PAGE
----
The domestic fixed income market lost its attraction for investors in 2020 as rates dropped from the double-digit era, following the CBN decision to shut out domestic corporates and High Net-Worth Individuals (HNIs) from the OMO market in late 2019.
Subsequently, yields at both the short and long ends of the fixed income market have tumbled, due to the sheer volume of liquidity the policy unlocked.
Unlocked liquidity came roughly equivalent to the total size of Treasury Bills auctioned in 2020. In our opinion, this policy bore the most impact on the direction of yields at the fixed income environment in 2020.
Amid unclear direction of yields in 2021, our outlook is largely influenced by the drivers of market liquidity.
With the announcement of the Federal Government’s N5.06trn deficit in the 2021 budget and the activities of corporate borrowers, we expect minimal impact on fixed income rates.
We also project corporate issues between N2trn and N3trn, for a meaningful impact on yields.
With CBN’s issuance of Special Bills up to N4.1trn to commercial banks, an uptrend in money market yields is probable, given that a liquidity crunch by the banks could sparkle a sale of these bills.
In our opinion, rates would remain low over the short term while pressures build-up for an upward movement in the yield.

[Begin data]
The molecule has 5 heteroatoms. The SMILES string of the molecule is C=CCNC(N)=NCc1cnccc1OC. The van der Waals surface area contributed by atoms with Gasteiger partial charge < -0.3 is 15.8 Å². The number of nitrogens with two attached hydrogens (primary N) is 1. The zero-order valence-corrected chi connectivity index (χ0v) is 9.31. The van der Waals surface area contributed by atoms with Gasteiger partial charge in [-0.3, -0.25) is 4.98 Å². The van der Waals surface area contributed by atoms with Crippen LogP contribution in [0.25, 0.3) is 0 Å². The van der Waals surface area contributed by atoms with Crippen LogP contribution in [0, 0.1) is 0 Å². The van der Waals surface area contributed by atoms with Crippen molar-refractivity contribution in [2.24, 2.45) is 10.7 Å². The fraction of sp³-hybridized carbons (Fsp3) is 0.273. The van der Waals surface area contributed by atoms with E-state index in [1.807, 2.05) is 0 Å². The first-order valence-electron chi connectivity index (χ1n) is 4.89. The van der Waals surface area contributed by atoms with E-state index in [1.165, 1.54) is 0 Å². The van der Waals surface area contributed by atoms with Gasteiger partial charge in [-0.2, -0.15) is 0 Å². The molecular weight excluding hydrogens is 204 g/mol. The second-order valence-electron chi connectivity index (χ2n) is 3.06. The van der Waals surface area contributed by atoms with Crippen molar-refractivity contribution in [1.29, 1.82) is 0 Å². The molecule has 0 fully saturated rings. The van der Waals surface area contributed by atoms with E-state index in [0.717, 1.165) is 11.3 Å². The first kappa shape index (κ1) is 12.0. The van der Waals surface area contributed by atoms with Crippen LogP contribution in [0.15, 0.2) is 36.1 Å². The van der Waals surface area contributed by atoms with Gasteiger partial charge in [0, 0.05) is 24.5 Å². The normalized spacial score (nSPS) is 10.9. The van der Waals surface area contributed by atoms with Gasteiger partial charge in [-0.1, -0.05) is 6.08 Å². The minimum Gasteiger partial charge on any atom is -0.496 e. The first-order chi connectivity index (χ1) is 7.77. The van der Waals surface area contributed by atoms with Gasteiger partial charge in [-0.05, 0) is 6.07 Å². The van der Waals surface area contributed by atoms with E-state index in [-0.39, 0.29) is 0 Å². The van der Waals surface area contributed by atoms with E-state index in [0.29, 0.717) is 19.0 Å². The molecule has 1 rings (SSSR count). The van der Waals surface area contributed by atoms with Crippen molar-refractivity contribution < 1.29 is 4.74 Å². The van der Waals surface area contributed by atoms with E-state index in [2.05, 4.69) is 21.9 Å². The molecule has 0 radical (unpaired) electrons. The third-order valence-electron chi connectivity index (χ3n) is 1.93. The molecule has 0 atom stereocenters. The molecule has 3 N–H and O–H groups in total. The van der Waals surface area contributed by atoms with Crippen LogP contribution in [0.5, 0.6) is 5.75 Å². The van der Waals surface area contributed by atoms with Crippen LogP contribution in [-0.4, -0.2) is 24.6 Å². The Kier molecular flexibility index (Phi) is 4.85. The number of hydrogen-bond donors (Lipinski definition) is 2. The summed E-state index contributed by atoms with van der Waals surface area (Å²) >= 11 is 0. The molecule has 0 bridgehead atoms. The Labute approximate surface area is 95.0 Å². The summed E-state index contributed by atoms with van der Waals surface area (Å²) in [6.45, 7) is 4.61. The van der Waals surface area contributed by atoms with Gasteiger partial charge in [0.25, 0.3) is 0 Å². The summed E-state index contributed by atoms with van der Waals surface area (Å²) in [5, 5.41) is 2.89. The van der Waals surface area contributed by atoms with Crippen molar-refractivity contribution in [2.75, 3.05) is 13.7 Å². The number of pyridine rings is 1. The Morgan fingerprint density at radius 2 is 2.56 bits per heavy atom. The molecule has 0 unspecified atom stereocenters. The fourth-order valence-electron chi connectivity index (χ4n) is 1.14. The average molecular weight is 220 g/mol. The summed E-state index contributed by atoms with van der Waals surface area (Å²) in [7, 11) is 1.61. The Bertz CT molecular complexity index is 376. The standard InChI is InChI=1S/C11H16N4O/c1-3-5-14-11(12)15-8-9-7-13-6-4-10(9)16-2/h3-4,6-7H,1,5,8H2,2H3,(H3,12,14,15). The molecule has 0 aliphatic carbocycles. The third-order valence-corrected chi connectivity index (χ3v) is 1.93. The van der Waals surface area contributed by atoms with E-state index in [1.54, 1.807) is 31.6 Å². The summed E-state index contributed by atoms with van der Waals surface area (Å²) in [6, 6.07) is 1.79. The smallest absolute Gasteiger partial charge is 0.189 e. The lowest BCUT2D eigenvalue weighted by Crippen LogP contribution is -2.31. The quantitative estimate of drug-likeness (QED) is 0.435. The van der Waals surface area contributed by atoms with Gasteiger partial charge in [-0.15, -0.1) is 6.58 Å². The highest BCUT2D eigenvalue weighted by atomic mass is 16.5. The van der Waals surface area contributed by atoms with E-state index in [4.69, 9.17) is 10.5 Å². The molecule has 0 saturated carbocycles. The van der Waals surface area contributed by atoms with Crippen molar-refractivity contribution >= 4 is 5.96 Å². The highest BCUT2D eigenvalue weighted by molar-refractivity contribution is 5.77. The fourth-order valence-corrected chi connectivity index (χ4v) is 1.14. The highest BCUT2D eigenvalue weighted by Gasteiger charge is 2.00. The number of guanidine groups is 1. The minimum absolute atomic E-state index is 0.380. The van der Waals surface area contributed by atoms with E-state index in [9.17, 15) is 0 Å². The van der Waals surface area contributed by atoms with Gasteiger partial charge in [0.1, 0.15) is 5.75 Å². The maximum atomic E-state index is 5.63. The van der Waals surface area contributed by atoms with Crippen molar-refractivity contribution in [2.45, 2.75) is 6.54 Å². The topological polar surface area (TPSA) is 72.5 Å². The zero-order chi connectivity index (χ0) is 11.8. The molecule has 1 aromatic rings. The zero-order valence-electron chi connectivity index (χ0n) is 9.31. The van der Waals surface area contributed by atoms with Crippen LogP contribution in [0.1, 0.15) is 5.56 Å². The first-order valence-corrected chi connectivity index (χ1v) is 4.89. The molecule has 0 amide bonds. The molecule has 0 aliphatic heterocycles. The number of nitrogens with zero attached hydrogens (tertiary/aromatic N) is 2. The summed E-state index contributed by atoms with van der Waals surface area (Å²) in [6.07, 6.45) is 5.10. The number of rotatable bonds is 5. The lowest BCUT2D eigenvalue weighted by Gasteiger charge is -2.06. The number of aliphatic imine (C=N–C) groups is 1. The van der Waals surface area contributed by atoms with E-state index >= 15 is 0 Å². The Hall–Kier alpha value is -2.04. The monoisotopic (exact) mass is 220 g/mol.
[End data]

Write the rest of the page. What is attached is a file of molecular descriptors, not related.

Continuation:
Cryptocurrencies and other digital assets became popular having quadrupled investors returns in 2020. Ahead of China, U.K., India, and Canada, Nigeria also ranked as the world’s second-largest Bitcoin market.
Surpassing its all-time high of USD19,800 to reach USD29,000, we note the level of volatility in this class of asset and advice investors to engage cautiously.
In conclusion, we view the prospect of improved economic activities across the world suggested by the prospect of herd vaccination against the Covid-19 pandemic.
While major policies and actions from government authorities and international organizations should be enough to restore economies to the growth path, aggregate consumption is expected to grow at a gradual pace. Equities market are likely to remain favoured.
The Nigerian equities market in 2021 will be shaped by system liquidity, corporate earnings, attractive corporate dividends, foreign exchange market and foreign portfolio investors.
The fixed income market may likely return to higher yields on the back of overbought equities market, local borrowings, and monetary policies.